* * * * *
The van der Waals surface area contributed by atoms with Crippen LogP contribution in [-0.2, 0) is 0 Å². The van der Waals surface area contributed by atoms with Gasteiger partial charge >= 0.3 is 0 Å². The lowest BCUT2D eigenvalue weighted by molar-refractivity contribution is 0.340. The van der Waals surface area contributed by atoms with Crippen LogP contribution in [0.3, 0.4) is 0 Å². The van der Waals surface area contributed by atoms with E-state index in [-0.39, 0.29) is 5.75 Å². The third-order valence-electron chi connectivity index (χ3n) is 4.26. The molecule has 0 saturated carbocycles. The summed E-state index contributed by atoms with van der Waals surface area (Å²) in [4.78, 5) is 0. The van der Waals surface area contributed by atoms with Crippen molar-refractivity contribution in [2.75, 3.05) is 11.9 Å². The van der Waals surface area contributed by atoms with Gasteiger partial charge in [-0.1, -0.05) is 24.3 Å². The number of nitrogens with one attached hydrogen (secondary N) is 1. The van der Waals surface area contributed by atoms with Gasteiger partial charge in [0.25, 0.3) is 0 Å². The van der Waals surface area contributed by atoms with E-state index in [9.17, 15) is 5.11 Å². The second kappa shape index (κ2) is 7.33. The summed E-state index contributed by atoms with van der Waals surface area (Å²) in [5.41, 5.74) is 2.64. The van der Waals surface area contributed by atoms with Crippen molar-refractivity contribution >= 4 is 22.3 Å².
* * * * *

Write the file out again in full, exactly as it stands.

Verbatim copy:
The van der Waals surface area contributed by atoms with Crippen LogP contribution in [-0.2, 0) is 0 Å². The van der Waals surface area contributed by atoms with Gasteiger partial charge >= 0.3 is 0 Å². The lowest BCUT2D eigenvalue weighted by molar-refractivity contribution is 0.340. The van der Waals surface area contributed by atoms with Crippen LogP contribution in [0.3, 0.4) is 0 Å². The van der Waals surface area contributed by atoms with E-state index in [-0.39, 0.29) is 5.75 Å². The third-order valence-electron chi connectivity index (χ3n) is 4.26. The molecule has 0 saturated carbocycles. The summed E-state index contributed by atoms with van der Waals surface area (Å²) in [4.78, 5) is 0. The van der Waals surface area contributed by atoms with Crippen molar-refractivity contribution in [2.75, 3.05) is 11.9 Å². The van der Waals surface area contributed by atoms with Gasteiger partial charge in [-0.1, -0.05) is 24.3 Å². The number of nitrogens with one attached hydrogen (secondary N) is 1. The van der Waals surface area contributed by atoms with Gasteiger partial charge in [0.25, 0.3) is 0 Å². The van der Waals surface area contributed by atoms with E-state index in [9.17, 15) is 5.11 Å². The second kappa shape index (κ2) is 7.33. The summed E-state index contributed by atoms with van der Waals surface area (Å²) in [5.41, 5.74) is 2.64. The van der Waals surface area contributed by atoms with Crippen molar-refractivity contribution >= 4 is 22.3 Å².